In Community Organizers, Unsung Heroes, Alison Doyle writes the following (in reference to Sarah Palin's sarcastic comments about Barack Obama's work as a community organizer, compared to Palin's position as Mayor of Wasilla, Alaska.):
I honestly don't understand what's the matter with having a meaningful job where you help others, and why it provides less experience than being mayor of a town of 5,469 (when she was mayor) people, which, by the way, Palin left $20 million in debt?
In a comment to a related post by Alison, Rallying Around Community Organizers, I wrote:
Community involvement is incredibly important and can be put on anyone's resume (even if they're not running for president) with pride. Often it's what people do for little or no money that tells us where their hearts are.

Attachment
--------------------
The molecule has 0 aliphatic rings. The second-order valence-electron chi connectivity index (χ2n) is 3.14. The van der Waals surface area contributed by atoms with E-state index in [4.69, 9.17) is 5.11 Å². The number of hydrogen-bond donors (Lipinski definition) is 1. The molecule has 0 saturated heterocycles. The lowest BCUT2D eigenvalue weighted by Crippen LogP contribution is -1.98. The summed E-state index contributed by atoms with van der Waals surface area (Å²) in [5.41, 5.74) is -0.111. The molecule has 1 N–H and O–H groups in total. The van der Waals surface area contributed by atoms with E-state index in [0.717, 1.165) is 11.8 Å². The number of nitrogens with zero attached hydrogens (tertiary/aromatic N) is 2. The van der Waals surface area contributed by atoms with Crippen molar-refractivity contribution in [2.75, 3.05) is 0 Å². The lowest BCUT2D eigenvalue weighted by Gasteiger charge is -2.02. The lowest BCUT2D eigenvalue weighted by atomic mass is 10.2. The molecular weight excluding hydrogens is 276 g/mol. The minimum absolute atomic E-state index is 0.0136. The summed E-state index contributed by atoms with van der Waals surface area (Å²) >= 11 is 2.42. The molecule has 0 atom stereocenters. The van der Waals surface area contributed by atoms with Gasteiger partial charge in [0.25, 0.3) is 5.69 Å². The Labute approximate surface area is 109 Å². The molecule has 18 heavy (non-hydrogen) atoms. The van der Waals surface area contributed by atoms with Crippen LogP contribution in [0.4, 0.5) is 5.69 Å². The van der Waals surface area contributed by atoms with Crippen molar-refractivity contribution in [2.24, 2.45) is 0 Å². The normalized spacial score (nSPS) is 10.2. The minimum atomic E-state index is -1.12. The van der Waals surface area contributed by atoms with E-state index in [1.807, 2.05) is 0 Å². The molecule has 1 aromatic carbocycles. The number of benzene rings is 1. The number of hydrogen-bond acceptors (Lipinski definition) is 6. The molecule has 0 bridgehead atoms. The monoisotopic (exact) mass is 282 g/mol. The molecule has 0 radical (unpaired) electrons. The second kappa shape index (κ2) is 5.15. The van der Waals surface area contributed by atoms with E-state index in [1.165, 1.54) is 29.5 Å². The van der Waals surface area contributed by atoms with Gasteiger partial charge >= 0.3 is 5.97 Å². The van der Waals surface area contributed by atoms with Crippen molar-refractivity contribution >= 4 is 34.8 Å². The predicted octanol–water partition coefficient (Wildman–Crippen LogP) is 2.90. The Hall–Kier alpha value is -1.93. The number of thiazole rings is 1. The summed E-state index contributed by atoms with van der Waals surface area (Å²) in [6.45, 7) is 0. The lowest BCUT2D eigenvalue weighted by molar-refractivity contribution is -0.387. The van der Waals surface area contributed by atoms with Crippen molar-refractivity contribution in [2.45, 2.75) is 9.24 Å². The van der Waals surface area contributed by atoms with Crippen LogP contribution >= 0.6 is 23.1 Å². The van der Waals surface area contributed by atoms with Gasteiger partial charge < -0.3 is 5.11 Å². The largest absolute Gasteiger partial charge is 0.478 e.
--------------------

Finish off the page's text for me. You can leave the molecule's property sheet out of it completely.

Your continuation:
Listing Volunteer Work on a Resume, on the Ask a Manager blog, brought up the same point for me. Here's my comment after that post:
I think it's fine to list unpaid experience under your work history section without mentioning that it was volunteer. Just be sure the heading of the section doesn't imply that you were paid. For instance, instead of Employment History, use a heading such as Experience or History.
I also feel that community service is incredibly valuable, and can be listed on a resume with pride. I'm outraged by McCain's running mate, Sarah Palin, sneering at Obama's work as a community organizer. (I realize Obama was paid for his work but it still falls under the category of nonprofit work.) Palin should be ashamed of discounting the value of community experience and leadership. By putting it on his resume, Obama made a difference as to how I'm casting my vote! Likewise, your community work might make a difference in how an employer makes his selection for a new employee.